Last month, a research paper with title 'The Linux Scheduler: a Decade of Wasted Cores' was trending on the front page of HN. As an individual who is interested in Systems, I thought it would be good idea to read this 16 page research paper. I spent a good amount of time learning about different topics which were involved in it. This is the first post in the series in which I will try to summarize the paper.
  • Vulkan 1.0.12 Specification Update Adds VK_AMD_rasterization_order
  • GTK+ 3.22 Is Working On An OpenGL Renderer & Scene Graph
    Matthias Clasen of Red Hat has written an update about changes to GNOME's GTK+ tool-kit for the 3.20 cycle but he also mentions some of the exciting work that's brewing for GNOME/GTK+ 3.22. Clasen's latest blog post covers some of the recent internal changes to GTK+ CSS, theme changes, various changes facing application developers, and more. Those interested about the GTK+ tooling changes can read the blog post.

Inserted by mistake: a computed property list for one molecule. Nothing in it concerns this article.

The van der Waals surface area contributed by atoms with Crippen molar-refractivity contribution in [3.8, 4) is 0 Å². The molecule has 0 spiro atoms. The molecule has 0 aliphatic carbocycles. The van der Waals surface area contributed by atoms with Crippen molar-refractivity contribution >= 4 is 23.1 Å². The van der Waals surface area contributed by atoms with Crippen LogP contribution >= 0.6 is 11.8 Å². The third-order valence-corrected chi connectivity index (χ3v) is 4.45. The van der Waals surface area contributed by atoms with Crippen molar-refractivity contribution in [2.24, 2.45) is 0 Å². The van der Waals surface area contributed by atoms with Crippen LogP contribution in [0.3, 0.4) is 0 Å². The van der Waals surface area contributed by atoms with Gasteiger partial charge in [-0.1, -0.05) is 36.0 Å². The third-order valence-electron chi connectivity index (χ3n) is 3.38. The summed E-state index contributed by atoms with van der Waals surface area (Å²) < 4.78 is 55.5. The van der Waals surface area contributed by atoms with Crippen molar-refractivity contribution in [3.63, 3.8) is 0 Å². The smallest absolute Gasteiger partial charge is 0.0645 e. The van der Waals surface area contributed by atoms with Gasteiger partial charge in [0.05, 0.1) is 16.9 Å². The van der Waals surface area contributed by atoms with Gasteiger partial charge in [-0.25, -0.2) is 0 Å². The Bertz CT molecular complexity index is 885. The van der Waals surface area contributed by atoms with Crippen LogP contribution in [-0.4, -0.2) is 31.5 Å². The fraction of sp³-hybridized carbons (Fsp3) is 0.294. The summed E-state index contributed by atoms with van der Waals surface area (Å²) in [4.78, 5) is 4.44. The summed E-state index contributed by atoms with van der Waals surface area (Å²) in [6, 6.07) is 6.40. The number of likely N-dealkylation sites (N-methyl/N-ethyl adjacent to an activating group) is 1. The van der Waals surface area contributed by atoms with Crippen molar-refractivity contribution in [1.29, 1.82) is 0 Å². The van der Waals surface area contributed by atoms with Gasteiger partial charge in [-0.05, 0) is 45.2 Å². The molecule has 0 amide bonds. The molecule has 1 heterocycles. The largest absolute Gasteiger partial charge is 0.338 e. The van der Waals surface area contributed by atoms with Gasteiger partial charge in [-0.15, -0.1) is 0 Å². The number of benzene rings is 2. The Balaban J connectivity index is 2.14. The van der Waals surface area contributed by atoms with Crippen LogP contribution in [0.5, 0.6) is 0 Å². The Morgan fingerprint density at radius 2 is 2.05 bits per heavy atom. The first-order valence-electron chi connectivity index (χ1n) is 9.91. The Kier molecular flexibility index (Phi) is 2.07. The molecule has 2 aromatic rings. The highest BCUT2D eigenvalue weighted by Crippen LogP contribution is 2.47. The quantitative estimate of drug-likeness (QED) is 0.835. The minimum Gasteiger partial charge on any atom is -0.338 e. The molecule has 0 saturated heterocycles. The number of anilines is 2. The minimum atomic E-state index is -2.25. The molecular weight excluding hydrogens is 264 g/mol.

• Bunsenlabs Rc2
  • April is almost gone
    The second one was the release of pre-release isos of Mageia 6 and OpenMandriva Lx 3. I must say that both distros are doing a great job; the systems performed so well that they did not seem beta versions to me. I did not like Plasma 5, though... I am sure the KDE team is doing a great work, but I truly do not see what the point of this tablet-ready interface is. After all, KDE missed the tablet train (the Vivaldi tablet never saw the light of the day) and tablets are already in decline...
  • New BlackArch Linux version released, now provides 1400 pentesting tools
    BlackArch Linux version 2016.04.28 released for ethical hackers and security researchers with 1400 pentesting tools
  • Manjaro 16.06 - third preview released
    It took us almost another month to prepare this third preview of our upcoming stable release we call Daniella. The Xfce edition remains our flagship offering and has received the attention it deserves. Few can claim to offer such a polished, integrated and leading-edge Xfce experience. We ship Xfce 4.12 with this release of Manjaro. We mainly focused on polishing the user experience on the desktop and window manager, and on updating some components to take advantage of newly available technologies such as switching to a new theme called Maia, we already using for our KDE edition.
  • IoT Past and Present: The History of IoT, and Where It's Headed Today [Ed: just devices with a network stack. Nothing new.]
  • 1btn – an Open Source Dash